"I know some 20-year-olds going on 40 and some 50-year-olds going on 20," Devils president Lou Lamoriello says. "He is an athlete. He studies the game. The greatest parallel is Mariano [Riviera] with the Yankees. They're natural athletes. Marty can shoot the puck. He can skate. And that's what keeps him where he's at. He knows what to do. He's got a coaching mind."
"When you have a puck coming at you 100 miles-per-hour, your age is the least of your worries," Brodeur says. "... For whatever reason, I'm less nervous now than I was maybe five or six years ago."
When he looks down at the other end of the ice during the next fortnight -- assuming he can peer around big bodies like Anze Kopitar, Dustin Penner, the relentless Dustin Brown, Dwight King and the rest of the black-and-white lunar eclipse known as the Los Angeles Kings forwards -- Brodeur will see a goalie who shares the same ice but hardly the same universe.
In his own curious way, Jonathan Quick is as distinctive as Brodeur. Quick is a percentage goalie, of course, a cover-the-lower-portion-of-the-net man, but none of his contemporaries in the modern style look quite like this 26-year-old.
Quick gets low in his crease -- exceptionally low, like a man who feels the need to stoop in order to talk to a four-year-old at eye level. His angles are calculated, Euclidian. From his crouch he can see around screens and deflect close-in rebound attempts while obscuring much of the net from shooters. Quick is laterally adroit in the crease, scuttling as much as gliding from post to post. While Brodeur is almost erect in his crease, Quick resembles a crab.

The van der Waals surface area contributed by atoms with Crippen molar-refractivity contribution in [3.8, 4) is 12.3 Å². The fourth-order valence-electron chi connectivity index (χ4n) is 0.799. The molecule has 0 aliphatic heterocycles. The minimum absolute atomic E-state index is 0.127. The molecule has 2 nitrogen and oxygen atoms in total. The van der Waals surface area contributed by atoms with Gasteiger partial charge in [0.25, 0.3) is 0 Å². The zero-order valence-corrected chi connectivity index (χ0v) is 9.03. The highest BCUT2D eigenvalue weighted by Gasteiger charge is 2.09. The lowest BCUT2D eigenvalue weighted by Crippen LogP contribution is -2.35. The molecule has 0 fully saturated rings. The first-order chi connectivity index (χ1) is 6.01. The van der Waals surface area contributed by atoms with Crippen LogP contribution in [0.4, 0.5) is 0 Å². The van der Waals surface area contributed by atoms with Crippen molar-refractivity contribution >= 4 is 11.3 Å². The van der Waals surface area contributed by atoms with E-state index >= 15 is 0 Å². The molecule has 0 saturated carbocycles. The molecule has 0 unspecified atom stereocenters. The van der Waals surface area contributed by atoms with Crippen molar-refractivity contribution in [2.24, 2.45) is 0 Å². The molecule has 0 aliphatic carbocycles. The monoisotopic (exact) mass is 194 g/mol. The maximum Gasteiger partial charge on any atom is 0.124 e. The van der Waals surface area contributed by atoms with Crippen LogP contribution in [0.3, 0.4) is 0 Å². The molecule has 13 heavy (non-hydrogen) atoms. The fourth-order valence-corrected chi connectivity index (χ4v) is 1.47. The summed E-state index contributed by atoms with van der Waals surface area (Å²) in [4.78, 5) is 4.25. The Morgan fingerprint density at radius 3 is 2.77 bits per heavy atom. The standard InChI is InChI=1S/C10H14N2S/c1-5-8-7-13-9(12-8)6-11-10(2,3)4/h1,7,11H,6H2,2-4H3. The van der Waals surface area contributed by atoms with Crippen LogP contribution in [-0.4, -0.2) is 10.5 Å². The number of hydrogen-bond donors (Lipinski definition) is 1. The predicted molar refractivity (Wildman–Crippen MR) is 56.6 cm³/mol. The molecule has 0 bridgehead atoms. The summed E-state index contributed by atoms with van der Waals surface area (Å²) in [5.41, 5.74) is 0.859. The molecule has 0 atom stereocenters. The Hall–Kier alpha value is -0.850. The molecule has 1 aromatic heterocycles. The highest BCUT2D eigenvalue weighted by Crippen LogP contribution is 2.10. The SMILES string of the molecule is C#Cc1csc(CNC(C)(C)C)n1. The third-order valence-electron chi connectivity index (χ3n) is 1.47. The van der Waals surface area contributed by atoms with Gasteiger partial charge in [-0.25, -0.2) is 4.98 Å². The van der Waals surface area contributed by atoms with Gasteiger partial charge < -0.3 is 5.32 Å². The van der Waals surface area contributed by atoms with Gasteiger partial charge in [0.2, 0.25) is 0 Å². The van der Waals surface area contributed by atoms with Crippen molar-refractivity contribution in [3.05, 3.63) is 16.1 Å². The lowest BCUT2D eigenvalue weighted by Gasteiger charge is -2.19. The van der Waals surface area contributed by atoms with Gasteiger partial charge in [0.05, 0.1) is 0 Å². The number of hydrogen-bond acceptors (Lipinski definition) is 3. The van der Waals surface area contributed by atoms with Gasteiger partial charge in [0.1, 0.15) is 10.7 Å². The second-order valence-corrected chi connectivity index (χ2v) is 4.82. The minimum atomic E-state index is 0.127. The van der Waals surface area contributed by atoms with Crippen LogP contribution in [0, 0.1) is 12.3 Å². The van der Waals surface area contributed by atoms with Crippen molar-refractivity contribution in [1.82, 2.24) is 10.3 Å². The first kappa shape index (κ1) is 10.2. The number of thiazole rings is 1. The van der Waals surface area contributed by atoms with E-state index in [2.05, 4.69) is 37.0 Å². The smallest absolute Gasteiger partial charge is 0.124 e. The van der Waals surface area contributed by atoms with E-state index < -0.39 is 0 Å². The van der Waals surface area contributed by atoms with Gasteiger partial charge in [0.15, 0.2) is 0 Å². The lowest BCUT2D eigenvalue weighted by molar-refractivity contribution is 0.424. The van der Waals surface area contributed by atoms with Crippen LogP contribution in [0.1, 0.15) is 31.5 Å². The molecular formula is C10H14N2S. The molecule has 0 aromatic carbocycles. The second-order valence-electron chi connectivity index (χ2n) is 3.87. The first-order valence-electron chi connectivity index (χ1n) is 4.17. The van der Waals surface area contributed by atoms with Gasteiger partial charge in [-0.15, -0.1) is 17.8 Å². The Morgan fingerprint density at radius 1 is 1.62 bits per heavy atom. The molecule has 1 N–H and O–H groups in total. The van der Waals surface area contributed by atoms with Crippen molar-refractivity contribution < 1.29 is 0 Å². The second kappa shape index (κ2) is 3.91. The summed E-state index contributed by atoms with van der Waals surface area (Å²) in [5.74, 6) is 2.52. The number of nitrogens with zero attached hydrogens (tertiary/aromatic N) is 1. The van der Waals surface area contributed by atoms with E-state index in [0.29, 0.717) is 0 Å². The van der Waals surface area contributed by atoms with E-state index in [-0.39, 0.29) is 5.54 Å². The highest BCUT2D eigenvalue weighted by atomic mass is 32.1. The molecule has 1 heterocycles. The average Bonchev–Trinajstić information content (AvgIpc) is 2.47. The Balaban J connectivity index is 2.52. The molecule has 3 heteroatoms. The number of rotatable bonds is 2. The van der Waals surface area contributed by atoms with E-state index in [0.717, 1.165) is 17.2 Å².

The Kings goalie also seems unruffled by the occupational pitfalls of his profession. When Phoenix's Derek Morris skipped one in from center ice in Game 1 of the Western Conference Final, a potentially confidence-sapping goal, Quick borrowed a move that Brodeur had long since perfected -- the Gallic shrug. The long-distance goal was barely a speed bump on the Kings' road to the final.
Quick's selective amnesia is as impressive as his 1.54 goals-against average and .946 save percentage in the playoffs. Kelly Hrudey, the goaltender on the 1993 Kings, the only other Los Angeles team to reach the Cup final, judges Quick after 249 regular-season and 26 playoff games to already be the best goalie in a franchise history that includes Rogie Vachon. Adds Hrudey, now an estimable Hockey Night in Canada analyst, "The best by far."
"You don't get here without goaltending," Kings coach Darryl Sutter told reporters last Friday. "Jersey-Rangers. LA-Phoenix. Four best players, four goalies, right?"